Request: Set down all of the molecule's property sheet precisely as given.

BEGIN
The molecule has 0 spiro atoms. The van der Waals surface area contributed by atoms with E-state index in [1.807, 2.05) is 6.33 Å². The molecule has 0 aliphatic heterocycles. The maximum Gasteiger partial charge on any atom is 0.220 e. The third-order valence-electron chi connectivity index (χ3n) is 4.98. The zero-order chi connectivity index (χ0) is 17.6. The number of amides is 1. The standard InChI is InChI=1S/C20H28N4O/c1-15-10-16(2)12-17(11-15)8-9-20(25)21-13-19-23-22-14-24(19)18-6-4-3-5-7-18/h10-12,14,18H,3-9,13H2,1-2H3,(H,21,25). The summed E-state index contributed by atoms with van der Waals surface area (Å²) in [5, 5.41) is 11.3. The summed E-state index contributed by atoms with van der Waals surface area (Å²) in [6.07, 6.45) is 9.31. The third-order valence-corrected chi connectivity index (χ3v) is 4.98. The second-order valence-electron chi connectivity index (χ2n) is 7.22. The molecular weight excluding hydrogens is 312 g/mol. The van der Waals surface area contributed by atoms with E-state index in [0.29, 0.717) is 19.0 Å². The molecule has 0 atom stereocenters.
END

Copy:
The molecule has 0 spiro atoms. The van der Waals surface area contributed by atoms with E-state index in [1.807, 2.05) is 6.33 Å². The molecule has 0 aliphatic heterocycles. The maximum Gasteiger partial charge on any atom is 0.220 e. The third-order valence-electron chi connectivity index (χ3n) is 4.98. The zero-order chi connectivity index (χ0) is 17.6. The number of amides is 1. The standard InChI is InChI=1S/C20H28N4O/c1-15-10-16(2)12-17(11-15)8-9-20(25)21-13-19-23-22-14-24(19)18-6-4-3-5-7-18/h10-12,14,18H,3-9,13H2,1-2H3,(H,21,25). The summed E-state index contributed by atoms with van der Waals surface area (Å²) in [5, 5.41) is 11.3. The summed E-state index contributed by atoms with van der Waals surface area (Å²) in [6.07, 6.45) is 9.31. The third-order valence-corrected chi connectivity index (χ3v) is 4.98. The second-order valence-electron chi connectivity index (χ2n) is 7.22. The molecular weight excluding hydrogens is 312 g/mol. The van der Waals surface area contributed by atoms with E-state index in [0.29, 0.717) is 19.0 Å². The molecule has 0 atom stereocenters.